University-induced innovations for nurturing farm based micro-enterprises Experiences from engaging with refugee hosting contexts

Article Authors: Dr. Walter Odongo, Dr. Stephen Wamala Kalule, Dr. Irine Akite, Samuel Elolu


The linear approach of technology transfer is widely criticized for being non-responsive to the development needs of the marginalized and vulnerable communities. As such, universities have been urged to play an active role, within their community engagement mandate, in facilitating inclusive innovation. Accordingly, this papers uses experiences gained while facilitating the development of farm based micro-enterprises in refugee and host communities of West Nile in Uganda to show how university community engagement can be harnessed to facilitate an inclusive innovation system. An analysis in this paper reveals that the interface structures of community engagement models namely: The Student-Centered Outreach and the Student Enterprise Scheme with supervision from faculty-staff, and together with community leadership, facilitate successful university-community interactions, learning and innovation. We highlight that stimulating sustainable innovations in marginalized communities is dependent on how the interventions are packaged. Further, active engagement of marginalized communities in decision-making does not only give beneficiaries opportunity to contribute and own the development process but also enables the University to learn community challenges for appropriate response.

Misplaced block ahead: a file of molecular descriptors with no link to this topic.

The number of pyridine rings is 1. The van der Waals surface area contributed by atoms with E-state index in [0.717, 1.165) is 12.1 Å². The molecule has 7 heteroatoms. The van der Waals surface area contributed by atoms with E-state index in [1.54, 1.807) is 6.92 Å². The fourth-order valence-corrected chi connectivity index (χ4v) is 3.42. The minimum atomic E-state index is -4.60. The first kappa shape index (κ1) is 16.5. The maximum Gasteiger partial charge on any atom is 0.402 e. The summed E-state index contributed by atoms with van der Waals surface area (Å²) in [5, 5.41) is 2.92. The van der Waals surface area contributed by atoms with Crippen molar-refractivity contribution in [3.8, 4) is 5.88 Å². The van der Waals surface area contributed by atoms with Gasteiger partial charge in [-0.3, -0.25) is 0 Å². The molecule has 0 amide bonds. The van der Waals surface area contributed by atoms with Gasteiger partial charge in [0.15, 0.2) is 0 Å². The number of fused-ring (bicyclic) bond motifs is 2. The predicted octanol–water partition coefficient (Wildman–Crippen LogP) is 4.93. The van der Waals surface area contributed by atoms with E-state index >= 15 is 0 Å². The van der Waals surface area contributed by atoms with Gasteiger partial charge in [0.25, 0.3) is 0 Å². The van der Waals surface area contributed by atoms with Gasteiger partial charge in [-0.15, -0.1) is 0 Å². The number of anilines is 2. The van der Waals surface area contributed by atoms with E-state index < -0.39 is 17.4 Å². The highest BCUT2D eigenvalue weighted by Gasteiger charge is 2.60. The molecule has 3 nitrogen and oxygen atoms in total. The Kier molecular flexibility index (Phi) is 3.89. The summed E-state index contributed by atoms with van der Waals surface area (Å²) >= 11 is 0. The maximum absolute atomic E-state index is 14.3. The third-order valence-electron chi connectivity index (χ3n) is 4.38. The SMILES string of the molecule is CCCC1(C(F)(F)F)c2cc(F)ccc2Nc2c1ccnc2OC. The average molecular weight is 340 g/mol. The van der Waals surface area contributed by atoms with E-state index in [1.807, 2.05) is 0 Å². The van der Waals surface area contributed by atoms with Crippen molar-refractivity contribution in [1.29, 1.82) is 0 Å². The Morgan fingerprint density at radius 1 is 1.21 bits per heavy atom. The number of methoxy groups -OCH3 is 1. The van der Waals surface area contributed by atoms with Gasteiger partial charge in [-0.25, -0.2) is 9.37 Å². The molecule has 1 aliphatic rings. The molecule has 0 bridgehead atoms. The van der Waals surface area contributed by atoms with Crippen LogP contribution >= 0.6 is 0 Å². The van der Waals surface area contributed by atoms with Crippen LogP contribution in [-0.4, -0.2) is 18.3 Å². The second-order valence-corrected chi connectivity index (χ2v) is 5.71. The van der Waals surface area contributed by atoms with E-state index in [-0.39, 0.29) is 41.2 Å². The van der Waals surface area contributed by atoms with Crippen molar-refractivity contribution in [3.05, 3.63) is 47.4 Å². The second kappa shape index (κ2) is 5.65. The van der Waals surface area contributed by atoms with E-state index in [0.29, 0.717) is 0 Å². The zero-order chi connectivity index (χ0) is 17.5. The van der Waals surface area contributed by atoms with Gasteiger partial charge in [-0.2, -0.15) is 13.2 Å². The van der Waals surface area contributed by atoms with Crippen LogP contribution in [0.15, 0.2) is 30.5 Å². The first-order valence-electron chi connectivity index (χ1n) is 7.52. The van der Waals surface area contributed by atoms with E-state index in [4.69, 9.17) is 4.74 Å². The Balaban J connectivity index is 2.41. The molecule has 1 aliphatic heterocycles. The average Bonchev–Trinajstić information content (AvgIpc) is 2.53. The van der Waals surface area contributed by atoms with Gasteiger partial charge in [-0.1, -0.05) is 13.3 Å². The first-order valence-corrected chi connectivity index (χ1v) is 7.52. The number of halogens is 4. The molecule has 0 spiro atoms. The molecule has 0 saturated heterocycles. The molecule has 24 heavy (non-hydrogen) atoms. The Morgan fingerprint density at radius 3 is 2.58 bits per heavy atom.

Bibliographical metadata

Journal African Journal of Rural Development
Volume 8
Issue No. 1
ISSN 2415-2838
Related Faculties/Schools